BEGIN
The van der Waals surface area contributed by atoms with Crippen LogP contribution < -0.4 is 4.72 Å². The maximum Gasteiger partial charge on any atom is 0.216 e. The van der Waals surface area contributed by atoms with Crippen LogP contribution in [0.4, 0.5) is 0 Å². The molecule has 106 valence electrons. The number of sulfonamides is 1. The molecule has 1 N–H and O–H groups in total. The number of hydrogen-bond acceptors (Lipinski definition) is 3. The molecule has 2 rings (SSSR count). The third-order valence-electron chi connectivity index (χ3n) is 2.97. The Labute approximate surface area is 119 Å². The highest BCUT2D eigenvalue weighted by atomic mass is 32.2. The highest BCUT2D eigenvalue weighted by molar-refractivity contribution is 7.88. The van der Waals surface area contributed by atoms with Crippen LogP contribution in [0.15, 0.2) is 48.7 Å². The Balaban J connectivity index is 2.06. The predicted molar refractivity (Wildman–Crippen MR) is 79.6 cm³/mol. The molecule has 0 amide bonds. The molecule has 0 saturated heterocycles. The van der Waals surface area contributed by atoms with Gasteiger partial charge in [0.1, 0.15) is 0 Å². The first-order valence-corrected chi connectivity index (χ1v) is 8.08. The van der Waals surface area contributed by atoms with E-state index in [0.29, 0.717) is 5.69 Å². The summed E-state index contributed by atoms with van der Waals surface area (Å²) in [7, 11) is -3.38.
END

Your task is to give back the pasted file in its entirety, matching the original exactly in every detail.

The van der Waals surface area contributed by atoms with Crippen LogP contribution < -0.4 is 4.72 Å². The maximum Gasteiger partial charge on any atom is 0.216 e. The van der Waals surface area contributed by atoms with Crippen LogP contribution in [0.4, 0.5) is 0 Å². The molecule has 106 valence electrons. The number of sulfonamides is 1. The molecule has 1 N–H and O–H groups in total. The number of hydrogen-bond acceptors (Lipinski definition) is 3. The molecule has 2 rings (SSSR count). The third-order valence-electron chi connectivity index (χ3n) is 2.97. The Labute approximate surface area is 119 Å². The highest BCUT2D eigenvalue weighted by atomic mass is 32.2. The highest BCUT2D eigenvalue weighted by molar-refractivity contribution is 7.88. The van der Waals surface area contributed by atoms with Crippen LogP contribution in [0.15, 0.2) is 48.7 Å². The Balaban J connectivity index is 2.06. The predicted molar refractivity (Wildman–Crippen MR) is 79.6 cm³/mol. The molecule has 0 amide bonds. The molecule has 0 saturated heterocycles. The van der Waals surface area contributed by atoms with Gasteiger partial charge in [0.1, 0.15) is 0 Å². The first-order valence-corrected chi connectivity index (χ1v) is 8.08. The van der Waals surface area contributed by atoms with E-state index in [0.29, 0.717) is 5.69 Å². The summed E-state index contributed by atoms with van der Waals surface area (Å²) in [7, 11) is -3.38.